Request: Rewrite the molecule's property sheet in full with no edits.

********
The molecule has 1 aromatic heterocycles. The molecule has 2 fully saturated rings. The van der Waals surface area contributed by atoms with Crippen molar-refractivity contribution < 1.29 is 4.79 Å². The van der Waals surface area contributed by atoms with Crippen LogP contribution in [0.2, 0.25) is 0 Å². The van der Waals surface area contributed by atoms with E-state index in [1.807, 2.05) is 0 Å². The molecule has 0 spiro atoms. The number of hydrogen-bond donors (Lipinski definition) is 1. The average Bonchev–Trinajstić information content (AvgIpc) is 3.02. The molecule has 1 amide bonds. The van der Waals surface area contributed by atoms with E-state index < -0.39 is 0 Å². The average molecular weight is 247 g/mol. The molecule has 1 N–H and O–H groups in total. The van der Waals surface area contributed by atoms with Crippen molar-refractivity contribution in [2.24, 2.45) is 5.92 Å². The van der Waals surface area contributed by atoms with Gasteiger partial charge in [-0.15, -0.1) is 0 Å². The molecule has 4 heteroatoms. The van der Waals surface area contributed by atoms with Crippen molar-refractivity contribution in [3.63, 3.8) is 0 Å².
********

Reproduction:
The molecule has 1 aromatic heterocycles. The molecule has 2 fully saturated rings. The van der Waals surface area contributed by atoms with Crippen molar-refractivity contribution < 1.29 is 4.79 Å². The van der Waals surface area contributed by atoms with Crippen LogP contribution in [0.2, 0.25) is 0 Å². The van der Waals surface area contributed by atoms with E-state index in [1.807, 2.05) is 0 Å². The molecule has 0 spiro atoms. The number of hydrogen-bond donors (Lipinski definition) is 1. The average Bonchev–Trinajstić information content (AvgIpc) is 3.02. The molecule has 1 amide bonds. The van der Waals surface area contributed by atoms with E-state index < -0.39 is 0 Å². The average molecular weight is 247 g/mol. The molecule has 1 N–H and O–H groups in total. The van der Waals surface area contributed by atoms with Crippen molar-refractivity contribution in [2.24, 2.45) is 5.92 Å². The van der Waals surface area contributed by atoms with Gasteiger partial charge in [-0.15, -0.1) is 0 Å². The molecule has 4 heteroatoms. The van der Waals surface area contributed by atoms with Crippen molar-refractivity contribution in [3.63, 3.8) is 0 Å².